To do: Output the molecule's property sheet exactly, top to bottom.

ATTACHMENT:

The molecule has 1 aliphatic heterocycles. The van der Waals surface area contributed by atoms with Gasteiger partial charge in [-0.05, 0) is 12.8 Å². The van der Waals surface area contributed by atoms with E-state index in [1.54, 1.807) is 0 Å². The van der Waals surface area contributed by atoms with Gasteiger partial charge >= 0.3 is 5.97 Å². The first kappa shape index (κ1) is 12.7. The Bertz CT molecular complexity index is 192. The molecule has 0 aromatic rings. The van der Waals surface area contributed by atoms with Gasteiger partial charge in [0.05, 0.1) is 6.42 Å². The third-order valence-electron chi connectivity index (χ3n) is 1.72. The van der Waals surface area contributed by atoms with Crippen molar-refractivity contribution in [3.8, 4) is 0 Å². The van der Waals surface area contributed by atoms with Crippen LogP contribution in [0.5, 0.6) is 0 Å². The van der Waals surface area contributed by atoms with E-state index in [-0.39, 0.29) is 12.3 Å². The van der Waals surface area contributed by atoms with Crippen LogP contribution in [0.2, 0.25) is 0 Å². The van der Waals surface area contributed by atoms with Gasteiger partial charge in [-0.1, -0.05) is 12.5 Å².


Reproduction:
The molecule has 1 aliphatic heterocycles. The van der Waals surface area contributed by atoms with Gasteiger partial charge in [-0.05, 0) is 12.8 Å². The van der Waals surface area contributed by atoms with E-state index in [1.54, 1.807) is 0 Å². The van der Waals surface area contributed by atoms with Gasteiger partial charge >= 0.3 is 5.97 Å². The first kappa shape index (κ1) is 12.7. The Bertz CT molecular complexity index is 192. The molecule has 0 aromatic rings. The van der Waals surface area contributed by atoms with Gasteiger partial charge in [0.05, 0.1) is 6.42 Å². The third-order valence-electron chi connectivity index (χ3n) is 1.72. The van der Waals surface area contributed by atoms with Crippen molar-refractivity contribution in [3.8, 4) is 0 Å². The van der Waals surface area contributed by atoms with Crippen LogP contribution in [0.5, 0.6) is 0 Å². The van der Waals surface area contributed by atoms with E-state index in [-0.39, 0.29) is 12.3 Å². The van der Waals surface area contributed by atoms with Crippen LogP contribution in [0.2, 0.25) is 0 Å². The van der Waals surface area contributed by atoms with Gasteiger partial charge in [-0.1, -0.05) is 12.5 Å².